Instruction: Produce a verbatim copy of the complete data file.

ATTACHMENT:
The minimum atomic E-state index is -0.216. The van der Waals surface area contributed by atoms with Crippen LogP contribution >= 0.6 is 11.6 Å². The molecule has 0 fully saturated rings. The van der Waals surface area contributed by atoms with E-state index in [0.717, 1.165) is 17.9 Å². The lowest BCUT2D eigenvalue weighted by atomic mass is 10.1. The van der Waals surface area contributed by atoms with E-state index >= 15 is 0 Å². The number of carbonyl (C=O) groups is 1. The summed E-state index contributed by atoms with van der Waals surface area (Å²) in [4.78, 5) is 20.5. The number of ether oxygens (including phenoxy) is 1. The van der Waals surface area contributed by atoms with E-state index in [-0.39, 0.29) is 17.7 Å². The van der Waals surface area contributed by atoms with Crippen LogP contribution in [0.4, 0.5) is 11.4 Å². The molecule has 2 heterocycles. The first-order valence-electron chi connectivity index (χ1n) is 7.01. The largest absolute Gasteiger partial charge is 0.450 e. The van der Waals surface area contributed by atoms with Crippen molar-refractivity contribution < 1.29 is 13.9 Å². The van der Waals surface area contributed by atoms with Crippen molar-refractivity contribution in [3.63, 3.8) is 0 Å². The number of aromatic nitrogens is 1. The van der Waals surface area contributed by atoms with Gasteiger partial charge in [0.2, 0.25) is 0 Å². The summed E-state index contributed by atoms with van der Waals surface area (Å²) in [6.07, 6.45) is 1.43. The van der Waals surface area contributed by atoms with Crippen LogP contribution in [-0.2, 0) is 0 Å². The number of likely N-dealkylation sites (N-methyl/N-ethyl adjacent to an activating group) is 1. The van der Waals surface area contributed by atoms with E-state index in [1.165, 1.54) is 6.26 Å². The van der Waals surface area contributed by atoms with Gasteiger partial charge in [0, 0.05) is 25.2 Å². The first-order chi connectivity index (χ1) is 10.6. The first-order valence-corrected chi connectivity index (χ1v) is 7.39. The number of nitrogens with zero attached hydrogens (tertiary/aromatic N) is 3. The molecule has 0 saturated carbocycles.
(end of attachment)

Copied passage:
The minimum atomic E-state index is -0.216. The van der Waals surface area contributed by atoms with Crippen LogP contribution >= 0.6 is 11.6 Å². The molecule has 0 fully saturated rings. The van der Waals surface area contributed by atoms with E-state index in [0.717, 1.165) is 17.9 Å². The lowest BCUT2D eigenvalue weighted by atomic mass is 10.1. The van der Waals surface area contributed by atoms with E-state index >= 15 is 0 Å². The number of carbonyl (C=O) groups is 1. The summed E-state index contributed by atoms with van der Waals surface area (Å²) in [4.78, 5) is 20.5. The number of ether oxygens (including phenoxy) is 1. The van der Waals surface area contributed by atoms with E-state index in [-0.39, 0.29) is 17.7 Å². The van der Waals surface area contributed by atoms with Crippen LogP contribution in [0.4, 0.5) is 11.4 Å². The molecule has 2 heterocycles. The first-order valence-electron chi connectivity index (χ1n) is 7.01. The largest absolute Gasteiger partial charge is 0.450 e. The van der Waals surface area contributed by atoms with Crippen molar-refractivity contribution < 1.29 is 13.9 Å². The van der Waals surface area contributed by atoms with Crippen molar-refractivity contribution in [3.63, 3.8) is 0 Å². The number of aromatic nitrogens is 1. The van der Waals surface area contributed by atoms with Gasteiger partial charge in [0.2, 0.25) is 0 Å². The summed E-state index contributed by atoms with van der Waals surface area (Å²) in [6.07, 6.45) is 1.43. The van der Waals surface area contributed by atoms with Crippen LogP contribution in [-0.2, 0) is 0 Å². The number of likely N-dealkylation sites (N-methyl/N-ethyl adjacent to an activating group) is 1. The van der Waals surface area contributed by atoms with E-state index in [1.165, 1.54) is 6.26 Å². The van der Waals surface area contributed by atoms with Gasteiger partial charge in [0, 0.05) is 25.2 Å². The first-order chi connectivity index (χ1) is 10.6. The first-order valence-corrected chi connectivity index (χ1v) is 7.39. The number of nitrogens with zero attached hydrogens (tertiary/aromatic N) is 3. The molecule has 0 saturated carbocycles.